- A startup kit for remote teams that outlined essential roles, responsibilities, and communication abilities.
- A blog and other idea-sharing tools designed to help technology teams think outside the box and share with their co-workers at scale.
- A digital product specification process that could be shared easily across teams and departments.
2) Encourage Open but Structured Communication
With the necessary communication tools in place, it’s time to leverage them to their fullest abilities. Open communication across teams is key to their success; still, it has to be structured enough not to derail easily.
Tools like Slack make that process easy. You can dedicate channels specifically to ideation, competitive research, inspiration on and off-topic for your company, and more. Executed correctly, these channels become powerful pools of ideas that drive innovation and keep motivation high.
In this strategy, the structure has to come first. In other words, you have to create the right environment for your team to collaborate. Focus on two to three platforms at most, such as Slack, Asana, and Email (or any other combination). Then, build out guidelines for which channels are best for which type of communication.
Now, you can open it up. Bring your teams into the newly created system, designed to help them collaborate digitally.
3) Optimise Your Task Management Capabilities
Digital communication tools used correctly, allow your teams to communicate quickly and without wasting much time. If they stay on topic, all the better. Still, they have to get actual work done. Do you have the technical capabilities to help them work on tasks together?
On its most basic level, that means task and project management software like Asana or Basecamp. Allow your teams to work together in projects, with automated flows that move work and responsibility from one channel to the next. Most IT teams are already familiar with these types of processes.
Even if you are, though, they can and should be optimised. Too often, task management software turns into an extra burden that, due to its updating responsibilities, actually takes away from the work that needs to be done. Implement clear policies, and minimise legacy processes that can be replaced by digital alternatives, to prevent that danger in your organisation and team. Consider:
- Building project calendars and master tasks that allow the entire team to see the larger picture.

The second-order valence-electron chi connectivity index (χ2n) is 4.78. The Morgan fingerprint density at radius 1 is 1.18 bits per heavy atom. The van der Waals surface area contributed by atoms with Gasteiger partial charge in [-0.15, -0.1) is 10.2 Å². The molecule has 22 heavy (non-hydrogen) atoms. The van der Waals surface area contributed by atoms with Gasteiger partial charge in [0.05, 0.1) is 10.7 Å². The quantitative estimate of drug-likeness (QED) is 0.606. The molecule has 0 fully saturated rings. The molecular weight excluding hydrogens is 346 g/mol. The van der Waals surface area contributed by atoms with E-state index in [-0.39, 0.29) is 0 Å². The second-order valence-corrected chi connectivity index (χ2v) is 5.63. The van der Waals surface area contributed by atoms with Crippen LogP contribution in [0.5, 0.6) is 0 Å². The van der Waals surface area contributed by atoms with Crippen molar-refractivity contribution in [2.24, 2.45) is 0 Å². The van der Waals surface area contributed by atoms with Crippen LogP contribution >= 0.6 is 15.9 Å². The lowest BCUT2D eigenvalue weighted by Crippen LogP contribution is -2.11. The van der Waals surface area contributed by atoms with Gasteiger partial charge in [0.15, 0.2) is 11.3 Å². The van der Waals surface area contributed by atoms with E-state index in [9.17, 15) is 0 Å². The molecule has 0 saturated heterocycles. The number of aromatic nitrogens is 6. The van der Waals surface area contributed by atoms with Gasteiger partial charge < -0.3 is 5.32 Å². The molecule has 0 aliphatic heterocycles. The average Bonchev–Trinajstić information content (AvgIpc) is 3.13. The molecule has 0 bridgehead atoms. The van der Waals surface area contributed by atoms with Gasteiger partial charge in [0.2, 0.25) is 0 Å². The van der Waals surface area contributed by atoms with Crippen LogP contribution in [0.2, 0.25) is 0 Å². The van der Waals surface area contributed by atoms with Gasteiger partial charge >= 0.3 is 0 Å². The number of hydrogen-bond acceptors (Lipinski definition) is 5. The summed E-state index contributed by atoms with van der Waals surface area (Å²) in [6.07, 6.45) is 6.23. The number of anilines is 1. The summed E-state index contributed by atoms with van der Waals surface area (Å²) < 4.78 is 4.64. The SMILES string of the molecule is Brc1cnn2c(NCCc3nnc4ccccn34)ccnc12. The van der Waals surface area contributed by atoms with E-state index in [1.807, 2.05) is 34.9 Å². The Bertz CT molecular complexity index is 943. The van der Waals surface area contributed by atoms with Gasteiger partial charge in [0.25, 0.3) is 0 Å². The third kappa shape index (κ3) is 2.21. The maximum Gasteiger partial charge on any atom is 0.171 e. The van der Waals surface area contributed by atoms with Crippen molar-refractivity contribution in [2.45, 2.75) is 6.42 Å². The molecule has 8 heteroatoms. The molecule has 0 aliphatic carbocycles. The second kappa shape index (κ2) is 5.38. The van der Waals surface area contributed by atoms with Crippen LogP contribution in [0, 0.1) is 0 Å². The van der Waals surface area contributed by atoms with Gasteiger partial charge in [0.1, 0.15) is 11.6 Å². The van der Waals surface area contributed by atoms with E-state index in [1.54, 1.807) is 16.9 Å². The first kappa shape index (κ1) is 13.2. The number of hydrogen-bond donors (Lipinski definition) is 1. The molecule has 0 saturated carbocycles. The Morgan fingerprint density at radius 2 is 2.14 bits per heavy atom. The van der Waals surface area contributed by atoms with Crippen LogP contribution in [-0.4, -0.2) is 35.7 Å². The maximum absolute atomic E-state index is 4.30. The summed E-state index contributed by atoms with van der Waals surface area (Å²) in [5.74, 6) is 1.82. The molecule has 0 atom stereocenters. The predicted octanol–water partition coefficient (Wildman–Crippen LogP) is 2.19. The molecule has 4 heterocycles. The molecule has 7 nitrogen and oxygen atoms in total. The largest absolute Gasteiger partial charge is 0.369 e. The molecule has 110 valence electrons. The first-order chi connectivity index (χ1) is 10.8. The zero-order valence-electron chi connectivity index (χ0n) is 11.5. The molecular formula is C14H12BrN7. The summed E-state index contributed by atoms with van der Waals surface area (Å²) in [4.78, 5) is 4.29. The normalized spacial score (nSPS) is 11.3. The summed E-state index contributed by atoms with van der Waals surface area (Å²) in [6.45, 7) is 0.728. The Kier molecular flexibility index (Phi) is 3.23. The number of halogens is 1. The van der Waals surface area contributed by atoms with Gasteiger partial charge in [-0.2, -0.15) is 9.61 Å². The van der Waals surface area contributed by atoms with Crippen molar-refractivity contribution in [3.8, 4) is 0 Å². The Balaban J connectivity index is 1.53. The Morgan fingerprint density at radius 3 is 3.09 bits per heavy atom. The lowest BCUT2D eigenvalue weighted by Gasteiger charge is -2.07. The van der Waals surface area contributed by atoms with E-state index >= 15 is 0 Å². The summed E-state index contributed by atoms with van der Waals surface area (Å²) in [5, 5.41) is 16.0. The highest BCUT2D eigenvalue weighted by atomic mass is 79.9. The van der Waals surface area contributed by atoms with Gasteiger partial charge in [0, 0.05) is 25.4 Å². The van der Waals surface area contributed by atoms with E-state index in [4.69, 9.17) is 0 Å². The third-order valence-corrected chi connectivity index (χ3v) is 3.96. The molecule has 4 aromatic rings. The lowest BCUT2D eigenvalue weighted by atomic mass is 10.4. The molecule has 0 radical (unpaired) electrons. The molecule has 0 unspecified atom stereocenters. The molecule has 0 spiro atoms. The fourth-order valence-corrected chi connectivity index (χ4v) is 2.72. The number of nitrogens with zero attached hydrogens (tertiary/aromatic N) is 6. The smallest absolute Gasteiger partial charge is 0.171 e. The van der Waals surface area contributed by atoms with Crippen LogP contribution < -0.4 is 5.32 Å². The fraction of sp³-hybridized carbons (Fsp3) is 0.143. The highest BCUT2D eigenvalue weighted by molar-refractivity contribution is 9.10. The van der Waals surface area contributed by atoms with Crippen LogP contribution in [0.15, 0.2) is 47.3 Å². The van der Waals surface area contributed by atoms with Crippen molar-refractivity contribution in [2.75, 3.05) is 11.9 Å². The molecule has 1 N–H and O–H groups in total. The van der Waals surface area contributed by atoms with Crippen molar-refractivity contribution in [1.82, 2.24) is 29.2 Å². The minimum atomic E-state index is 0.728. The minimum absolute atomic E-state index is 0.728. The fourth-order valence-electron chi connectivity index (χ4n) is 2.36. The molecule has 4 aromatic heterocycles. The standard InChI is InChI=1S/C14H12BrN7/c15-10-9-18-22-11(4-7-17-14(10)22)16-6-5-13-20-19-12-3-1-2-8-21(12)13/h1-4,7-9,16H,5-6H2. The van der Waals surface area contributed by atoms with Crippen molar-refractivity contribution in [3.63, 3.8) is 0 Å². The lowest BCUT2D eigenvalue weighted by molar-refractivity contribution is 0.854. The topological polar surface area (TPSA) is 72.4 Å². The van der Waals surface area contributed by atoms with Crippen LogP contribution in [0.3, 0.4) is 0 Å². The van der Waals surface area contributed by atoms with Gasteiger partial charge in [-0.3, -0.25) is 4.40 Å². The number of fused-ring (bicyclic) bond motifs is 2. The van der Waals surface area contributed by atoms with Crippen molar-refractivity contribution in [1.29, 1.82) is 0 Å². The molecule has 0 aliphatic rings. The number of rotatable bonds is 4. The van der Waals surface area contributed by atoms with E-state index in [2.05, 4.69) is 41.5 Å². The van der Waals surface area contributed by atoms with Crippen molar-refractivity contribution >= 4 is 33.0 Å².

- Integrating your task management system with your communication software, such as Slack.
- Use more than just list overviews, such as Asana’s Kanban board for more visual task management.
- Cross-index tasks that relate to multiple projects to avoid duplication.
4) Align Your Team’s Interests
Why do your teams do what they do? Especially in a technology environment, you will have both highly motivated younger employees and older, more experienced experts that “go with the flow”. All of them, though, will likely share a desire to improve their work. You have to get it out of them.
The way to accomplish that is through a technique that works in both technology and non-technology environments: allow your teams to share and build their work based on common interests. Allow for outlets of non-work topics in your communication channels. Help them share their work to build a better understanding of each other. Expand their perspective even as they work on more isolated projects.
Again, this is not an easy task to implement. Especially in the beginning, you will need to prompt your teams to share their information and expertise frequently. However, once they get in that flow, their desire to improve themselves and their work will begin to shine through.
Digital transformation, whether it occurs on a global or micro scale, adds extra responsibilities and workload to IT teams. Only collaborative approaches to the additional work can help you maximise productivity and keep up. To learn more about the process, download our Guide to Digital Transformation and contact us for expertise in optimising true collaboration.